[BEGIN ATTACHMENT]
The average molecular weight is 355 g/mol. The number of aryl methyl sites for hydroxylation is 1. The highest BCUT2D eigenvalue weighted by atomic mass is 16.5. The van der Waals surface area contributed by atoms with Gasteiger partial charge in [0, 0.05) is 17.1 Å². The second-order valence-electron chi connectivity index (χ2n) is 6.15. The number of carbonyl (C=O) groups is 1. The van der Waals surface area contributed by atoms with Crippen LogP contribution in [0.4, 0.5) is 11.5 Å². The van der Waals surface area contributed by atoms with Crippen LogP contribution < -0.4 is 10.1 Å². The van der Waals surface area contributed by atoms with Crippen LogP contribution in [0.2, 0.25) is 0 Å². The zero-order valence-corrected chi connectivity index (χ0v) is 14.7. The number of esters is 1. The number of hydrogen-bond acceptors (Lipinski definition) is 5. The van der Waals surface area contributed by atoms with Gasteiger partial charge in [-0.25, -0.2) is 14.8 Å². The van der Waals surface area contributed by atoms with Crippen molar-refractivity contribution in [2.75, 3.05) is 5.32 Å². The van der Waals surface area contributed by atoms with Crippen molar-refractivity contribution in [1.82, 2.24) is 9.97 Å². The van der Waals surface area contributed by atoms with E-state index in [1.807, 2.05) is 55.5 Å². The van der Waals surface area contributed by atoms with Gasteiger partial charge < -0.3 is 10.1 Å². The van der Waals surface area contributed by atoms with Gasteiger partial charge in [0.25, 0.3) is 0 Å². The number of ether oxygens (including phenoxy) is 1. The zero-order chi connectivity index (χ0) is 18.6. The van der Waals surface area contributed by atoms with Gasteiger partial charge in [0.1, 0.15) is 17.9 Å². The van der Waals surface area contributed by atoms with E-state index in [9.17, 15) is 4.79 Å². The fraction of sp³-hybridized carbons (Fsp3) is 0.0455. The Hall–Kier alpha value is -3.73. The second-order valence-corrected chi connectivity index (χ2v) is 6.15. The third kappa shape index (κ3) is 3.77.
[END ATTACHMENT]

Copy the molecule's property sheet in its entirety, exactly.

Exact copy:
The average molecular weight is 355 g/mol. The number of aryl methyl sites for hydroxylation is 1. The highest BCUT2D eigenvalue weighted by atomic mass is 16.5. The van der Waals surface area contributed by atoms with Gasteiger partial charge in [0, 0.05) is 17.1 Å². The second-order valence-electron chi connectivity index (χ2n) is 6.15. The number of carbonyl (C=O) groups is 1. The van der Waals surface area contributed by atoms with Crippen LogP contribution in [0.4, 0.5) is 11.5 Å². The van der Waals surface area contributed by atoms with Crippen LogP contribution < -0.4 is 10.1 Å². The van der Waals surface area contributed by atoms with Crippen LogP contribution in [0.2, 0.25) is 0 Å². The zero-order valence-corrected chi connectivity index (χ0v) is 14.7. The number of esters is 1. The number of hydrogen-bond acceptors (Lipinski definition) is 5. The van der Waals surface area contributed by atoms with Gasteiger partial charge in [-0.25, -0.2) is 14.8 Å². The van der Waals surface area contributed by atoms with Crippen molar-refractivity contribution in [2.75, 3.05) is 5.32 Å². The van der Waals surface area contributed by atoms with Crippen molar-refractivity contribution in [1.82, 2.24) is 9.97 Å². The van der Waals surface area contributed by atoms with E-state index in [1.807, 2.05) is 55.5 Å². The van der Waals surface area contributed by atoms with Gasteiger partial charge < -0.3 is 10.1 Å². The van der Waals surface area contributed by atoms with Gasteiger partial charge in [0.25, 0.3) is 0 Å². The number of ether oxygens (including phenoxy) is 1. The zero-order chi connectivity index (χ0) is 18.6. The van der Waals surface area contributed by atoms with Gasteiger partial charge in [0.1, 0.15) is 17.9 Å². The van der Waals surface area contributed by atoms with E-state index in [9.17, 15) is 4.79 Å². The fraction of sp³-hybridized carbons (Fsp3) is 0.0455. The Hall–Kier alpha value is -3.73. The second-order valence-corrected chi connectivity index (χ2v) is 6.15. The third kappa shape index (κ3) is 3.77.